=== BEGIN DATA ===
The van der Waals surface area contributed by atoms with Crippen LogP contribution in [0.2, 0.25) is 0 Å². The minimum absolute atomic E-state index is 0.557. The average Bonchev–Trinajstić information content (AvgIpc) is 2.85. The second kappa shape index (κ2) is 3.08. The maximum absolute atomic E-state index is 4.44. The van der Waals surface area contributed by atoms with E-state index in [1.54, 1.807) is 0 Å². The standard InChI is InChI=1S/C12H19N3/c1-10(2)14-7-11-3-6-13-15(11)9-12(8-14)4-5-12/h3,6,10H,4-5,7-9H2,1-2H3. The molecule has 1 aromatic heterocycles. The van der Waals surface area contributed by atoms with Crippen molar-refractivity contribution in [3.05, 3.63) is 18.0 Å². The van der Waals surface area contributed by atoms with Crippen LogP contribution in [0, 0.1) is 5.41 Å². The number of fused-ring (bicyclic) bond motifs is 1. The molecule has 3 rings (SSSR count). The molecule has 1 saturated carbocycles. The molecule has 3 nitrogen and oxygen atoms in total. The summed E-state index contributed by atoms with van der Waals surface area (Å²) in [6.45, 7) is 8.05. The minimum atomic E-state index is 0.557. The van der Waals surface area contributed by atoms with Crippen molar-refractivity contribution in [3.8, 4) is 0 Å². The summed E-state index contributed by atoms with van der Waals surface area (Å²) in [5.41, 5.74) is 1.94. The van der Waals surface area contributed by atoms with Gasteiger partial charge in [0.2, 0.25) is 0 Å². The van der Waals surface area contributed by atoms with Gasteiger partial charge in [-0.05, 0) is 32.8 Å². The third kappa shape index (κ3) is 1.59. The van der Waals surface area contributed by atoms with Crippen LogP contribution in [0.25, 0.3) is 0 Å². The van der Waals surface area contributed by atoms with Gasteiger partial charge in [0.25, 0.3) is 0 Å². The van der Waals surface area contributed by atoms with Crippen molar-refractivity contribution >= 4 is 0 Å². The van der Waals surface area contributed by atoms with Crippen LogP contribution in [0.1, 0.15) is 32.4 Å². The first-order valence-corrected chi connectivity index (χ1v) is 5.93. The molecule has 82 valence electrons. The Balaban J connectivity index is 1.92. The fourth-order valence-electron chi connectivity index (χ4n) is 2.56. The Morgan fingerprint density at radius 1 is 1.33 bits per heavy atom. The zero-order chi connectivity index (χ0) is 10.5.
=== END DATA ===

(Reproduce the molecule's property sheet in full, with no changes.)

The van der Waals surface area contributed by atoms with Crippen LogP contribution in [0.2, 0.25) is 0 Å². The minimum absolute atomic E-state index is 0.557. The average Bonchev–Trinajstić information content (AvgIpc) is 2.85. The second kappa shape index (κ2) is 3.08. The maximum absolute atomic E-state index is 4.44. The van der Waals surface area contributed by atoms with E-state index in [1.54, 1.807) is 0 Å². The standard InChI is InChI=1S/C12H19N3/c1-10(2)14-7-11-3-6-13-15(11)9-12(8-14)4-5-12/h3,6,10H,4-5,7-9H2,1-2H3. The molecule has 1 aromatic heterocycles. The van der Waals surface area contributed by atoms with Crippen molar-refractivity contribution in [3.05, 3.63) is 18.0 Å². The van der Waals surface area contributed by atoms with Crippen LogP contribution in [0, 0.1) is 5.41 Å². The number of fused-ring (bicyclic) bond motifs is 1. The molecule has 3 rings (SSSR count). The molecule has 1 saturated carbocycles. The molecule has 3 nitrogen and oxygen atoms in total. The summed E-state index contributed by atoms with van der Waals surface area (Å²) in [6.45, 7) is 8.05. The minimum atomic E-state index is 0.557. The van der Waals surface area contributed by atoms with Crippen molar-refractivity contribution in [3.8, 4) is 0 Å². The summed E-state index contributed by atoms with van der Waals surface area (Å²) in [5.41, 5.74) is 1.94. The van der Waals surface area contributed by atoms with Gasteiger partial charge in [0.2, 0.25) is 0 Å². The van der Waals surface area contributed by atoms with Gasteiger partial charge in [-0.05, 0) is 32.8 Å². The third kappa shape index (κ3) is 1.59. The van der Waals surface area contributed by atoms with Crippen LogP contribution in [0.25, 0.3) is 0 Å². The van der Waals surface area contributed by atoms with Gasteiger partial charge in [0.25, 0.3) is 0 Å². The van der Waals surface area contributed by atoms with Crippen molar-refractivity contribution >= 4 is 0 Å². The van der Waals surface area contributed by atoms with Crippen LogP contribution in [0.1, 0.15) is 32.4 Å². The first-order valence-corrected chi connectivity index (χ1v) is 5.93. The molecule has 82 valence electrons. The Balaban J connectivity index is 1.92. The fourth-order valence-electron chi connectivity index (χ4n) is 2.56. The Morgan fingerprint density at radius 1 is 1.33 bits per heavy atom. The zero-order chi connectivity index (χ0) is 10.5.